One of the things that seldom goes unnoticed on the Wall Street is the generosity of the packages handed down to the top executives of a company. Well, the latest to fall a victim to shareholders’ criticism was Oracle (NYSE:ORCL) and the company has reacted with a favourable move. As per news, Oracle has slashed the grant of stock options to CEO Larry Ellison and top executives following shareholder discontent. Though the move has come in after years of discontent expressed by the shareholders, it will go a good way in substantiating the position of Oracle in respect of shareholder friendliness.
The areas that matter
Oracle has been performing quite well over the last few quarters especially in the software as a service segment. In the last quarter itself, it achieved a revenue growth of approximately 25% in spite of fierce competition from peers like Salesforce.com and SAP AG (NYSE:SAP). Oracle is a strong contender in the Software-as-a-Service (SaaS) and Platform-as-a-service (Paas) segment and is eyeing a growth of around 25% to 30% in the fiscal 2014. In an attempt to increase its reach, Oracle recently unveiled a new SaaS offering for social and marketing purposes. The service, termed as Oracle data cloud merges some of the company's existing data services with its recently acquired BlueKai Audience Data Marketplace to tap into more external data sources around operations and customer experience. Social media is growing phenomenally and marketers are interested in personalizing their marketing campaigns as a result of which, Oracle’s big data service could prove to be a good revenue spinner.
One of the things that came out clear in the fourth quarter earnings was company’s aggressive investment in building the SaaS and PaaS cloud business which grew around 20%, approaching a run rate of $2 billion with nearly $455 million in revenue for the last quarter. Oracle has a complete and modern portfolio of SaaS products in the cloud. For example, CRM sales and CRM service in marketing and in human capital management they have core human resources, recruiting, talent management and payroll. In nutshell, Oracle is making the right moves in leveraging its strength in SaaS and PaaS business.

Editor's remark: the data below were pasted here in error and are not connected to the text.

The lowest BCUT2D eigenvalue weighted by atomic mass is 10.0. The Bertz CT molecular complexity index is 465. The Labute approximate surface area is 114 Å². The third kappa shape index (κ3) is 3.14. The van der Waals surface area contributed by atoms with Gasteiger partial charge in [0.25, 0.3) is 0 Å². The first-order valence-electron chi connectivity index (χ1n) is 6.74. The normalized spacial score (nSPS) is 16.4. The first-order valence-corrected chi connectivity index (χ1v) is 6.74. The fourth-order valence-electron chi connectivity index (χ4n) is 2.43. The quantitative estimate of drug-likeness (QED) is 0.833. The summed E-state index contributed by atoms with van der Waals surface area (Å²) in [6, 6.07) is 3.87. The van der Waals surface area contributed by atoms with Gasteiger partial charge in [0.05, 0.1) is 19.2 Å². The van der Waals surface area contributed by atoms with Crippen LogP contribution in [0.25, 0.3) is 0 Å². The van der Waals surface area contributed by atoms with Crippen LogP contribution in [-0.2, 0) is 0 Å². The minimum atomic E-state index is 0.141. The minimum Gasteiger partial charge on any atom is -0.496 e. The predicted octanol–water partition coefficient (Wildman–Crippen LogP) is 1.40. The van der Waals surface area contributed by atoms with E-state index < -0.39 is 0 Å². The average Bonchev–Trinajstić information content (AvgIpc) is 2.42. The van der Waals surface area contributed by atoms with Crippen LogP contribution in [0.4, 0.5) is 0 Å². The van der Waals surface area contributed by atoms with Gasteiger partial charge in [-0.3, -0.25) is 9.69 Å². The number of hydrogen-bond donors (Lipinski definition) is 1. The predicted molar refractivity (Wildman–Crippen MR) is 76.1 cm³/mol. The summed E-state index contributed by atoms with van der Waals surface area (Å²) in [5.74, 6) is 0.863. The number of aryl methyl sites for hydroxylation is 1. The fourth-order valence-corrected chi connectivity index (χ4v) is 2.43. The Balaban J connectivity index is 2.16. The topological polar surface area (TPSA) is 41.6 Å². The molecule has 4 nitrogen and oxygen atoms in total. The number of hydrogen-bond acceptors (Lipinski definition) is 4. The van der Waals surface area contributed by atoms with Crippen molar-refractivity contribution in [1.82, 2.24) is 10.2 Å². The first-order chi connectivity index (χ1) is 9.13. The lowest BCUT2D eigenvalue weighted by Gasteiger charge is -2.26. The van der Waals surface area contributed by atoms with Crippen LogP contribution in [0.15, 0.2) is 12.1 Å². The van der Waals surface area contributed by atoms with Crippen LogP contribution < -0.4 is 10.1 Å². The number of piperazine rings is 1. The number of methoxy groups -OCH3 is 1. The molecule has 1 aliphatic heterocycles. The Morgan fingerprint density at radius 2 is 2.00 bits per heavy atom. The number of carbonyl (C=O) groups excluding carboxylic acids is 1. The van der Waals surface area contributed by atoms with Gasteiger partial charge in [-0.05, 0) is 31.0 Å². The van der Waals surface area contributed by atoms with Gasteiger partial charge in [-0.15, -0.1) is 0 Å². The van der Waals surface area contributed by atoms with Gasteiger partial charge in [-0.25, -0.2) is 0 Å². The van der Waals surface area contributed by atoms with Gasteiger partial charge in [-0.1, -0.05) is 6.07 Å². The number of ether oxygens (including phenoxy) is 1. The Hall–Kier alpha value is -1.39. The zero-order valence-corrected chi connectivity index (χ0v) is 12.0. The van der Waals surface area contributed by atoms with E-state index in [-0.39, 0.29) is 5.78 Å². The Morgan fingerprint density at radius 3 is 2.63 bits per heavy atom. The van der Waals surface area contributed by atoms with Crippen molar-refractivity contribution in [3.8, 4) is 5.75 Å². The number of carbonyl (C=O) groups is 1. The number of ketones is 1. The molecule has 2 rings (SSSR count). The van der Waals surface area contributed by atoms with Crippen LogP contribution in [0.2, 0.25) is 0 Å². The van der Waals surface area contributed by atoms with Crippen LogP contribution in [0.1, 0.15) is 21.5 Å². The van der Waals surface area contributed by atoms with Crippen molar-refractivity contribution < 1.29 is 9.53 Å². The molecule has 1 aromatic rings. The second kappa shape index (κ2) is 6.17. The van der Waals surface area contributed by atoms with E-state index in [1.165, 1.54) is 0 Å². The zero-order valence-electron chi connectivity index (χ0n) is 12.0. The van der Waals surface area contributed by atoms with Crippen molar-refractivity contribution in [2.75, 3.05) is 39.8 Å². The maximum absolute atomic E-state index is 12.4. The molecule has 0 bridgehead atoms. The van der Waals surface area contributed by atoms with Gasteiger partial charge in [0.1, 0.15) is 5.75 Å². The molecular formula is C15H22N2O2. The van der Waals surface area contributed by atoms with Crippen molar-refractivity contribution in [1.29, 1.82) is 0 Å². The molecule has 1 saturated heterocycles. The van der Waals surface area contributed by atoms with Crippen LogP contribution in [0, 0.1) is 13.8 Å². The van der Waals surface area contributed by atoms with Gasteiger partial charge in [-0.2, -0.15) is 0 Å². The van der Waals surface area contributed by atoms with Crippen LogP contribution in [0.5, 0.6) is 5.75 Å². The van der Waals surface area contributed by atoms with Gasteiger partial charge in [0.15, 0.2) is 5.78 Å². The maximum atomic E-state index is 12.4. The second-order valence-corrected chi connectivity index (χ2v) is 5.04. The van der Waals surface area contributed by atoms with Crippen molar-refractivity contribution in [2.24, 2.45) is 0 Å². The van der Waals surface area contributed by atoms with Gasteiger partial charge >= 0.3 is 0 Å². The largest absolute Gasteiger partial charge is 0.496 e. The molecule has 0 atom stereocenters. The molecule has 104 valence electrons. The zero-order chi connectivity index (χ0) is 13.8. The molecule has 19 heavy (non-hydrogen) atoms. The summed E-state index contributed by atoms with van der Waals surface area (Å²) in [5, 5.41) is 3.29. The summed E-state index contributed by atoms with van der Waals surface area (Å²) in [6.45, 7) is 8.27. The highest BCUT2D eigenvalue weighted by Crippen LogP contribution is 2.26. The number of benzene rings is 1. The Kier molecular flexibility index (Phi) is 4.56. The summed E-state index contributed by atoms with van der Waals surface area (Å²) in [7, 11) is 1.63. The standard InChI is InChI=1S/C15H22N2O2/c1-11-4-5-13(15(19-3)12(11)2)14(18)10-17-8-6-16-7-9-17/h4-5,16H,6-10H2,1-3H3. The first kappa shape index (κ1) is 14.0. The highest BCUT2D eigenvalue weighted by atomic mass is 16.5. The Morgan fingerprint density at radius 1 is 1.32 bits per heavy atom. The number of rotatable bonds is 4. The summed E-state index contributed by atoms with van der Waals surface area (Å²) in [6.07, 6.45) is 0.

One of Oracle’s biggest rivals in the SaaS segment is SAP AG whose revenue from CRM grew a considerable 13% as compared to Oracle’s 4%. In order to expand its foothold in the CRM space, SAP acquired Hybris last year, a widely recognized leader in e-commerce technology. This acquisition has positioned SAP to deliver a seamless customer experience, a necessary requirement in the e-commerce industry. Besides the advancement in providing various services, the second quarter results of the company also highlighted a strengthening cloud-based business. It reported a 39% jump in revenue from cloud subscriptions and support in the quarter. In fact, in terms of numbers, SAP is not quite behind Oracle as it reported an annual cloud revenue run rate approaching $1.6 billion. It implies that Oracle will have to stay cautious of SAP’s exponential growth in this area by constantly investing and innovating on the product line-up.
Talking of the product line-up, it is significant to note that Oracle is on its way to acquire MICROS Systems, a producer of hardware and software for the hospitality and retail industries for a whopping $5.3 billion. Even though the deal is yet to be cleared by the EU authorities but once this acquisition goes through then Oracle will definitely benefit from the addition of new products and services tailored for the above-mentioned industries. Additionally, most of the solutions provided by MICROS are cloud oriented and therefore aligns seamlessly with Oracle’s objective of promoting cloud-based solutions.
The trump card: Valuation
Though Oracle has often been criticized for being unable to grow at a faster pace and losing market share to competitors, I believe that the company is on the right track to investing quite aggressive efforts in expanding its operations. And while the recent moves are impressive, Oracle’s current valuation is the real clincher. The company trades at a forward multiple of around 11.77, which is less than half of the industry average of around 25. Similarly, Oracle enjoys a healthy PEG ratio of around 1.80 whereas the industry average stands at around 2.38. On top of a cheap valuation, Oracle’s dividend yield falls around 1.20%, almost equal to that of SAP’s yield of 1.30%. Therefore, I would not be wrong in saying that Oracle represents a healthy and valuable option in this space owing to a relatively cheap valuation and a queue of massive opportunities in cloud business.